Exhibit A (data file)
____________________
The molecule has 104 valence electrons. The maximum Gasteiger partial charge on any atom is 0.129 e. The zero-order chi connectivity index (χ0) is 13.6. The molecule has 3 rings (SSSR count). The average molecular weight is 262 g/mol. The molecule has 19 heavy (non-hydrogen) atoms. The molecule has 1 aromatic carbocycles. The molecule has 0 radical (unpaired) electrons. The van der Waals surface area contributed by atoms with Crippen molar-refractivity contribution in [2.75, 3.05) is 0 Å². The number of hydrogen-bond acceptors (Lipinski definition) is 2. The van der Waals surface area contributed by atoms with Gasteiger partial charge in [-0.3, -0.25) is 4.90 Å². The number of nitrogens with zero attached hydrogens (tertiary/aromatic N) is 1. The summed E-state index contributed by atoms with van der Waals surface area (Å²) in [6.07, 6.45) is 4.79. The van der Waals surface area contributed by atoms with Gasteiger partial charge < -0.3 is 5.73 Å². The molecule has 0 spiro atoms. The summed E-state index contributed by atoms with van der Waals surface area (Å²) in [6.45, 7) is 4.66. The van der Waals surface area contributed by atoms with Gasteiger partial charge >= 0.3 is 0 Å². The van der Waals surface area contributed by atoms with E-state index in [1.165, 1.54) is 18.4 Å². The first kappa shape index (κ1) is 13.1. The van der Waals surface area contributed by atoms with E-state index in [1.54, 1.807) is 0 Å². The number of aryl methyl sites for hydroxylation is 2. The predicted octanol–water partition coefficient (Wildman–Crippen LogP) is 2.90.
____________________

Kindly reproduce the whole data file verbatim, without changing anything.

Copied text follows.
The molecule has 104 valence electrons. The maximum Gasteiger partial charge on any atom is 0.129 e. The zero-order chi connectivity index (χ0) is 13.6. The molecule has 3 rings (SSSR count). The average molecular weight is 262 g/mol. The molecule has 19 heavy (non-hydrogen) atoms. The molecule has 1 aromatic carbocycles. The molecule has 0 radical (unpaired) electrons. The van der Waals surface area contributed by atoms with Crippen molar-refractivity contribution in [2.75, 3.05) is 0 Å². The number of hydrogen-bond acceptors (Lipinski definition) is 2. The van der Waals surface area contributed by atoms with Gasteiger partial charge in [-0.3, -0.25) is 4.90 Å². The number of nitrogens with zero attached hydrogens (tertiary/aromatic N) is 1. The summed E-state index contributed by atoms with van der Waals surface area (Å²) in [6.07, 6.45) is 4.79. The van der Waals surface area contributed by atoms with Gasteiger partial charge < -0.3 is 5.73 Å². The molecule has 0 spiro atoms. The summed E-state index contributed by atoms with van der Waals surface area (Å²) in [6.45, 7) is 4.66. The van der Waals surface area contributed by atoms with Gasteiger partial charge >= 0.3 is 0 Å². The van der Waals surface area contributed by atoms with E-state index in [1.165, 1.54) is 18.4 Å². The first kappa shape index (κ1) is 13.1. The van der Waals surface area contributed by atoms with E-state index in [1.54, 1.807) is 0 Å². The number of aryl methyl sites for hydroxylation is 2. The predicted octanol–water partition coefficient (Wildman–Crippen LogP) is 2.90.